Impact of hybrid fluorodeoxyglucose positron-emission tomography/computed tomography on radiotherapy planning in esophageal and non-small-cell lung cancer

Vinai Gondi, Kristin Bradley, Minesh Mehta, Andy Howard, Deepak Khuntia, Mark Ritter, Wolfgang A. Tome

Research output: Contribution to journalArticle

82 Citations (Scopus)

Abstract

Purpose: The aim of this study was to investigate the impact of a hybrid fluorodeoxyglucose positron-emission tomography/computed tomography (FDG-PET/CT) scanner in radiotherapy planning for esophageal and non-small-cell lung cancer (NSCLC). Methods and Materials: A total of 30 patients (16 with esophageal cancer, 14 with NSCLC) underwent an FDG-PET/CT for radiotherapy planning purposes. Noncontrast total-body spiral CT scans were obtained first, followed immediately by FDG-PET imaging which was automatically co-registered to the CT scan. A physician not involved in the patients' original treatment planning designed a gross tumor volume (GTV) based first on the CT dataset alone, while blinded to the FDG-PET dataset. Afterward, the physician designed a GTV based on the fused PET/CT dataset. To standardize PET GTV margin definition, background liver PET activity was standardized in all images. The CT-based and PET/CT-based GTVs were then quantitatively compared by way of an index of conformality, which is the ratio of the intersection of the two GTVs to their union. Results: The mean index of conformality was 0.44 (range, 0.00-0.70) for patients with NSCLC and 0.46 (range, 0.13-0.80) for patients with esophageal cancer. In 10 of the 16 (62.5%) esophageal cancer patients, and in 12 of the 14 (85.7%) NSCLC patients, the addition of the FDG-PET data led to the definition of a smaller GTV. Conclusion: The incorporation of a hybrid FDG-PET/CT scanner had an impact on the radiotherapy planning of esophageal cancer and NSCLC. In future studies, we recommend adoption of a conformality index for a more comprehensive comparison of newer treatment planning imaging modalities to conventional options.

Original languageEnglish (US)
Pages (from-to)187-195
Number of pages9
JournalInternational Journal of Radiation Oncology Biology Physics
Volume67
Issue number1
DOIs
StatePublished - Jan 1 2007
Externally publishedYes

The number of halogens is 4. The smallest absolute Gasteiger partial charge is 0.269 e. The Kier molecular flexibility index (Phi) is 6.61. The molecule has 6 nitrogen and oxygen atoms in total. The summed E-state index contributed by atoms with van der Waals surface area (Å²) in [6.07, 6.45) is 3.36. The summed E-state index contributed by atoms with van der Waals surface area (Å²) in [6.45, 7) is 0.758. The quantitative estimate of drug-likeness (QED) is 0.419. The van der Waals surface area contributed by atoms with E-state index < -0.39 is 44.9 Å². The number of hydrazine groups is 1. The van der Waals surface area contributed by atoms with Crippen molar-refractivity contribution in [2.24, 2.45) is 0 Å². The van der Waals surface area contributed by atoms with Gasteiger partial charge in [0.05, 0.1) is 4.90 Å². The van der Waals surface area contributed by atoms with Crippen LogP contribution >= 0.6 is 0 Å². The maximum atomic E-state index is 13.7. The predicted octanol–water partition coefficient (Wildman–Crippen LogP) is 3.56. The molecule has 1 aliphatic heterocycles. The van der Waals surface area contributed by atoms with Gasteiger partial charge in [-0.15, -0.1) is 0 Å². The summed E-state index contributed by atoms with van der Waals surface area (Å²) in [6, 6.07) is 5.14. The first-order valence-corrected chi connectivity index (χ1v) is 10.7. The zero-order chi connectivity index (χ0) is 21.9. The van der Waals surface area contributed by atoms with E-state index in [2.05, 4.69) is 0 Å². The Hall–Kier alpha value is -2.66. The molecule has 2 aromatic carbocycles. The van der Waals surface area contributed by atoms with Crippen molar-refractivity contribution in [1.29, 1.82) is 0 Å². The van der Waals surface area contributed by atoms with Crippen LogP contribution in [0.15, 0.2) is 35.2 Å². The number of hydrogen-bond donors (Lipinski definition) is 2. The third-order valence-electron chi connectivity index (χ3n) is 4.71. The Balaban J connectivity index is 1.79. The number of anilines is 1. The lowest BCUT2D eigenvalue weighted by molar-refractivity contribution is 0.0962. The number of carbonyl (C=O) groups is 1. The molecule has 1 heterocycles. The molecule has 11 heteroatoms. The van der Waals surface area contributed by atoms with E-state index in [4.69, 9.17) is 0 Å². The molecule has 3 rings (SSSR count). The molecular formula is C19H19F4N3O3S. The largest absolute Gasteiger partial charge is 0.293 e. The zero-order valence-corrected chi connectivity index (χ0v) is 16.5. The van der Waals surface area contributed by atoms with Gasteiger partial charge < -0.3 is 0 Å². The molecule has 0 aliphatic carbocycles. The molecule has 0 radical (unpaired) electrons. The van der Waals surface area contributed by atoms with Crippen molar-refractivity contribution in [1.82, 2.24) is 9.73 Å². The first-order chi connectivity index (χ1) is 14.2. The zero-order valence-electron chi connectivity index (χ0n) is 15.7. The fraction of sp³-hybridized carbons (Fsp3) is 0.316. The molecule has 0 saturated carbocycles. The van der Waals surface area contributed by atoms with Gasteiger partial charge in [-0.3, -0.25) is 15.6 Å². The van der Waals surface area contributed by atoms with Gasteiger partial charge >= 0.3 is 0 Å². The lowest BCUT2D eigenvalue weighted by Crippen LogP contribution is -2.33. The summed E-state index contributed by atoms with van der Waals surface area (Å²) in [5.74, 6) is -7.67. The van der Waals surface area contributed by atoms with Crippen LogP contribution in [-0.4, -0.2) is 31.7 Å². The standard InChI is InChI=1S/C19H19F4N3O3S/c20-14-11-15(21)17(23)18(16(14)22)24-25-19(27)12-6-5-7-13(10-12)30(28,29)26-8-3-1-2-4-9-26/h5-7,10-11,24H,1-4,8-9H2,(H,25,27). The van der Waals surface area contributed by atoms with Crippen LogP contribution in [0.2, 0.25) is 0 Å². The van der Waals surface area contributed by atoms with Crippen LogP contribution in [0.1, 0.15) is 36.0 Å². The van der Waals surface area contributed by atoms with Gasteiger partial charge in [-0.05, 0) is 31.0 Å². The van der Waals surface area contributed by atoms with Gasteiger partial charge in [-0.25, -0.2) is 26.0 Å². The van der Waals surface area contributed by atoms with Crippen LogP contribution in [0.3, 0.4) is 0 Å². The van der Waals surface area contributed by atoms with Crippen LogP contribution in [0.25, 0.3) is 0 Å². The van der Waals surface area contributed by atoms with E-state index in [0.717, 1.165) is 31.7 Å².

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Non-Small Cell Lung Carcinoma
lungs
planning
radiation therapy
positrons
Radiotherapy
tomography
cancer
Esophageal Neoplasms
Tumor Burden
X-Ray Computed Tomography Scanners
tumors
physicians
Physicians
scanners
Spiral Computed Tomography
Positron Emission Tomography Computed Tomography
unions
liver
intersections

Keywords

  • Computed tomography
  • Esophageal cancer
  • Non-small-cell lung cancer
  • Positron emission tomography
  • Radiotherapy planning

ASJC Scopus subject areas

  • Oncology
  • Radiology Nuclear Medicine and imaging
  • Radiation

Cite this

Impact of hybrid fluorodeoxyglucose positron-emission tomography/computed tomography on radiotherapy planning in esophageal and non-small-cell lung cancer. / Gondi, Vinai; Bradley, Kristin; Mehta, Minesh; Howard, Andy; Khuntia, Deepak; Ritter, Mark; Tome, Wolfgang A.

In: International Journal of Radiation Oncology Biology Physics, Vol. 67, No. 1, 01.01.2007, p. 187-195.

Research output: Contribution to journalArticle

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abstract = "Purpose: The aim of this study was to investigate the impact of a hybrid fluorodeoxyglucose positron-emission tomography/computed tomography (FDG-PET/CT) scanner in radiotherapy planning for esophageal and non-small-cell lung cancer (NSCLC). Methods and Materials: A total of 30 patients (16 with esophageal cancer, 14 with NSCLC) underwent an FDG-PET/CT for radiotherapy planning purposes. Noncontrast total-body spiral CT scans were obtained first, followed immediately by FDG-PET imaging which was automatically co-registered to the CT scan. A physician not involved in the patients' original treatment planning designed a gross tumor volume (GTV) based first on the CT dataset alone, while blinded to the FDG-PET dataset. Afterward, the physician designed a GTV based on the fused PET/CT dataset. To standardize PET GTV margin definition, background liver PET activity was standardized in all images. The CT-based and PET/CT-based GTVs were then quantitatively compared by way of an index of conformality, which is the ratio of the intersection of the two GTVs to their union. Results: The mean index of conformality was 0.44 (range, 0.00-0.70) for patients with NSCLC and 0.46 (range, 0.13-0.80) for patients with esophageal cancer. In 10 of the 16 (62.5{\%}) esophageal cancer patients, and in 12 of the 14 (85.7{\%}) NSCLC patients, the addition of the FDG-PET data led to the definition of a smaller GTV. Conclusion: The incorporation of a hybrid FDG-PET/CT scanner had an impact on the radiotherapy planning of esophageal cancer and NSCLC. In future studies, we recommend adoption of a conformality index for a more comprehensive comparison of newer treatment planning imaging modalities to conventional options.",
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AU - Khuntia, Deepak

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